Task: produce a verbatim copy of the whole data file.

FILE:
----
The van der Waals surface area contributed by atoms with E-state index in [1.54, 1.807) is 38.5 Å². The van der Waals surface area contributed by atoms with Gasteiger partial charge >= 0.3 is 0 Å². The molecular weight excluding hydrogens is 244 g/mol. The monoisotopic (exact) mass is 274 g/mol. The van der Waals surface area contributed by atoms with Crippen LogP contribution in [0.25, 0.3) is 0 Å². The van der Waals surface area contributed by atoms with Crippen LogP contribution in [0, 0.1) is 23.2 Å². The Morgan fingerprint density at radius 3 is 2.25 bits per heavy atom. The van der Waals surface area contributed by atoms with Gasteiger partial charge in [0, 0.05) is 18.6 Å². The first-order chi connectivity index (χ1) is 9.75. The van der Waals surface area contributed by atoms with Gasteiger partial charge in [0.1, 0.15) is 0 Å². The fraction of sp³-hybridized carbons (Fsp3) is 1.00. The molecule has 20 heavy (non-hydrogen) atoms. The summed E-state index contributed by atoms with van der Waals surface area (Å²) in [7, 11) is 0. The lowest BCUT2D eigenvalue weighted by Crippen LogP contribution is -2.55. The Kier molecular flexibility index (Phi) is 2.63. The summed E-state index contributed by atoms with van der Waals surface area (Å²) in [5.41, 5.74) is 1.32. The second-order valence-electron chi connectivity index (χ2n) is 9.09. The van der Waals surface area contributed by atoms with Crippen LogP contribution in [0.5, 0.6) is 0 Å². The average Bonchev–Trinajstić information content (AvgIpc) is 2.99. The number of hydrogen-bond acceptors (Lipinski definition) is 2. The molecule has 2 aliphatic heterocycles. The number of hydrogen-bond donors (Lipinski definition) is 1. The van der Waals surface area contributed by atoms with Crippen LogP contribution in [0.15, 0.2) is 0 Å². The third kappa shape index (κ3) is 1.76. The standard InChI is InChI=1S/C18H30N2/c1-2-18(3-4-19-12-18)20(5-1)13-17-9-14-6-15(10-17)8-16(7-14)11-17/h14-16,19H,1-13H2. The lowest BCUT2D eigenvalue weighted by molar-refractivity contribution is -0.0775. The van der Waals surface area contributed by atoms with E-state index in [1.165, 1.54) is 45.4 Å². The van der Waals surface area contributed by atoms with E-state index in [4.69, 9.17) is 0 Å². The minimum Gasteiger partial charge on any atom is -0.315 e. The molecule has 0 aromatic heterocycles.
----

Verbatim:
The van der Waals surface area contributed by atoms with E-state index in [1.54, 1.807) is 38.5 Å². The van der Waals surface area contributed by atoms with Gasteiger partial charge >= 0.3 is 0 Å². The molecular weight excluding hydrogens is 244 g/mol. The monoisotopic (exact) mass is 274 g/mol. The van der Waals surface area contributed by atoms with Crippen LogP contribution in [0.25, 0.3) is 0 Å². The van der Waals surface area contributed by atoms with Crippen LogP contribution in [0, 0.1) is 23.2 Å². The Morgan fingerprint density at radius 3 is 2.25 bits per heavy atom. The van der Waals surface area contributed by atoms with Gasteiger partial charge in [0, 0.05) is 18.6 Å². The first-order chi connectivity index (χ1) is 9.75. The van der Waals surface area contributed by atoms with Gasteiger partial charge in [0.1, 0.15) is 0 Å². The fraction of sp³-hybridized carbons (Fsp3) is 1.00. The molecule has 20 heavy (non-hydrogen) atoms. The summed E-state index contributed by atoms with van der Waals surface area (Å²) in [7, 11) is 0. The lowest BCUT2D eigenvalue weighted by Crippen LogP contribution is -2.55. The Kier molecular flexibility index (Phi) is 2.63. The summed E-state index contributed by atoms with van der Waals surface area (Å²) in [5.41, 5.74) is 1.32. The second-order valence-electron chi connectivity index (χ2n) is 9.09. The van der Waals surface area contributed by atoms with Crippen LogP contribution in [0.5, 0.6) is 0 Å². The average Bonchev–Trinajstić information content (AvgIpc) is 2.99. The number of hydrogen-bond acceptors (Lipinski definition) is 2. The molecule has 2 aliphatic heterocycles. The number of hydrogen-bond donors (Lipinski definition) is 1. The van der Waals surface area contributed by atoms with Crippen LogP contribution in [0.15, 0.2) is 0 Å². The third kappa shape index (κ3) is 1.76. The standard InChI is InChI=1S/C18H30N2/c1-2-18(3-4-19-12-18)20(5-1)13-17-9-14-6-15(10-17)8-16(7-14)11-17/h14-16,19H,1-13H2. The lowest BCUT2D eigenvalue weighted by molar-refractivity contribution is -0.0775. The van der Waals surface area contributed by atoms with E-state index in [1.165, 1.54) is 45.4 Å². The van der Waals surface area contributed by atoms with E-state index in [4.69, 9.17) is 0 Å². The minimum Gasteiger partial charge on any atom is -0.315 e. The molecule has 0 aromatic heterocycles.